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by Herman Melville

Moby-Dick Chapter 31: Queen Mab Summary

  • In the morning, Stubb tells Flask about a dream he had the night before. There’s no doubt that it could easily win a "weirdest whaling dream" contest: Stubb dreams that Ahab kicks him with his ivory/bone leg. Stubb tries to kick him back and his own leg comes off.
  • Ahab turns into a pyramid, which Stubb keeps kicking. (It doesn’t seem to matter that one of his legs has come off.)
  • In the dream, Stubb seems to realize that being kicked by a false leg is less of an insult than being kicked by a real one, because the false leg isn’t alive and narrows to a little point. (No, that doesn’t make any real sense, but that’s what he thinks in the dream.)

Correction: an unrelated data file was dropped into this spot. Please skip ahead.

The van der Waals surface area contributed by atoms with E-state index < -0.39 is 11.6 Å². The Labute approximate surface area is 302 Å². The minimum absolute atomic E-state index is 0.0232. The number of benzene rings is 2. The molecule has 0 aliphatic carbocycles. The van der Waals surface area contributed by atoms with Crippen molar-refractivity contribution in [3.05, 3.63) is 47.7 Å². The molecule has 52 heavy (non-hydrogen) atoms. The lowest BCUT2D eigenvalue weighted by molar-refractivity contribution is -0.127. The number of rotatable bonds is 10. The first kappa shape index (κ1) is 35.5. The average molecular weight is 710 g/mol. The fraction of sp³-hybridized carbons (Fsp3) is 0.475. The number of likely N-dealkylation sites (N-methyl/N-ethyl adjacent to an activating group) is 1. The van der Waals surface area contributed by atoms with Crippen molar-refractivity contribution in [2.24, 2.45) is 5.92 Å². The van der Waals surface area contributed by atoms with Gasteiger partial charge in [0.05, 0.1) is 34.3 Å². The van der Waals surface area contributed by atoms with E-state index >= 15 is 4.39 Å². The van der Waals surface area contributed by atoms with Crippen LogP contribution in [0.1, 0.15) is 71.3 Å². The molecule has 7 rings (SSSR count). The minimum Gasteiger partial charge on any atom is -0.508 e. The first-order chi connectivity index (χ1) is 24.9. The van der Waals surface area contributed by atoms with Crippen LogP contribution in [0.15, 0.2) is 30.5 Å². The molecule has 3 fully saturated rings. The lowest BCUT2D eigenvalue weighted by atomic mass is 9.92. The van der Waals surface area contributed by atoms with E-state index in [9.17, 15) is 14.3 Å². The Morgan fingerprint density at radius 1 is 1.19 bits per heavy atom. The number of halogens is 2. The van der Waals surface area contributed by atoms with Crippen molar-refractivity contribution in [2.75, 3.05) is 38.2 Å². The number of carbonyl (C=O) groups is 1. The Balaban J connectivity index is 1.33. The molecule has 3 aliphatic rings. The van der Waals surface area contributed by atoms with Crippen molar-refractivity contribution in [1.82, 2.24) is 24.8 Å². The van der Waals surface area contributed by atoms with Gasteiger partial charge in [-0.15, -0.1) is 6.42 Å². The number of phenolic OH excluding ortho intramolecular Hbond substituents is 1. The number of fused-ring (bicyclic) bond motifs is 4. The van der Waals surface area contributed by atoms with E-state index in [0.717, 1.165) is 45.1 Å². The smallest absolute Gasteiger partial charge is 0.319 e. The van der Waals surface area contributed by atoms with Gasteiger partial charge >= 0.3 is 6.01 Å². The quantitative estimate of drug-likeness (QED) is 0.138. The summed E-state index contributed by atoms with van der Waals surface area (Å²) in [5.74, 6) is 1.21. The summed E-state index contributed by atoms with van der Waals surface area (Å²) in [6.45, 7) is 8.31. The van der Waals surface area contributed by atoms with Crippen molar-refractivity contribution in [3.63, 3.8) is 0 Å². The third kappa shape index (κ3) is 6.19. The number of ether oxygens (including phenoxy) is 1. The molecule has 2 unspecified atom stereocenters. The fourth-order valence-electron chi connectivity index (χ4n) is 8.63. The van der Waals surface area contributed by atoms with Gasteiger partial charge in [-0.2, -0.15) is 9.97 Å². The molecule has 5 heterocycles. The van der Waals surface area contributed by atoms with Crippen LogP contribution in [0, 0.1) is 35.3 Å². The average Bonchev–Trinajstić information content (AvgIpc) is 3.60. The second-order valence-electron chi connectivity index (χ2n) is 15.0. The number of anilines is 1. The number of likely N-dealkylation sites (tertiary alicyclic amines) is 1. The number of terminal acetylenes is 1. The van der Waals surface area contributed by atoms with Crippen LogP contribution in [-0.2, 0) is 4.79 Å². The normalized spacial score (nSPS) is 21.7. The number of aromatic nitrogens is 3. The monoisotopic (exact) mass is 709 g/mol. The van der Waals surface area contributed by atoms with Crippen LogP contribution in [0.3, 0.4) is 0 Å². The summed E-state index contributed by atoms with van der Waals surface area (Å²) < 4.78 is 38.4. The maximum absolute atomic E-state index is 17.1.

• An old merman appears, grabs Stubb by the shoulders, and turns him around. Stubb decides not to kick the merman because the merman’s covered in spikes.
  • The merman tells Stubb to stop kicking Ahab (who is still a pyramid at this point) because it’s actually an honor to be kicked by a great man with an ivory leg—sort of like being slapped by a queen.
  • The merman swims off and Stubb wakes up.
  • Flask doesn’t think much of Stubb’s dream, but Stubb insists that it’s made him wise, and that now he knows to leave Ahab alone.
  • Ahab, meanwhile, calls up to the lookout that he’s spotted whales in the area, and that he’s especially interested in white whales.
  • Stubb can tell there’s something special going on with the whole white whale thing. Maybe he’s right…

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